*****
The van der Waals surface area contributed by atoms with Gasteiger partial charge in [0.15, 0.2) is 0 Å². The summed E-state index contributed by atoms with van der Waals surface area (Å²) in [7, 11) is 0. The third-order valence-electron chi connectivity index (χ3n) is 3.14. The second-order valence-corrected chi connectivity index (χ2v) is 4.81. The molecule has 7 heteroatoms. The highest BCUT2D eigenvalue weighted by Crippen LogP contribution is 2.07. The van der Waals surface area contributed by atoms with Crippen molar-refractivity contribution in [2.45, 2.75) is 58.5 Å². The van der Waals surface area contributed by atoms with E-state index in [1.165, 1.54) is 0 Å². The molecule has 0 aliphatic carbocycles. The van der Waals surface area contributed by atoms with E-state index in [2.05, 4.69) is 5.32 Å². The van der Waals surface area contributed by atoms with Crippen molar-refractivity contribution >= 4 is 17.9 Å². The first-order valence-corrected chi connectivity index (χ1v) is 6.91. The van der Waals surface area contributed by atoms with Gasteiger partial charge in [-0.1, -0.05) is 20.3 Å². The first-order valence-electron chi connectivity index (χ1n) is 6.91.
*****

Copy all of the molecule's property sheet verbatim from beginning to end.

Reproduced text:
The van der Waals surface area contributed by atoms with Gasteiger partial charge in [0.15, 0.2) is 0 Å². The summed E-state index contributed by atoms with van der Waals surface area (Å²) in [7, 11) is 0. The third-order valence-electron chi connectivity index (χ3n) is 3.14. The second-order valence-corrected chi connectivity index (χ2v) is 4.81. The molecule has 7 heteroatoms. The highest BCUT2D eigenvalue weighted by Crippen LogP contribution is 2.07. The van der Waals surface area contributed by atoms with Crippen molar-refractivity contribution in [2.45, 2.75) is 58.5 Å². The van der Waals surface area contributed by atoms with E-state index in [1.165, 1.54) is 0 Å². The molecule has 0 aliphatic carbocycles. The van der Waals surface area contributed by atoms with E-state index in [2.05, 4.69) is 5.32 Å². The van der Waals surface area contributed by atoms with Crippen molar-refractivity contribution >= 4 is 17.9 Å². The first-order valence-corrected chi connectivity index (χ1v) is 6.91. The van der Waals surface area contributed by atoms with Gasteiger partial charge in [-0.1, -0.05) is 20.3 Å². The first-order valence-electron chi connectivity index (χ1n) is 6.91.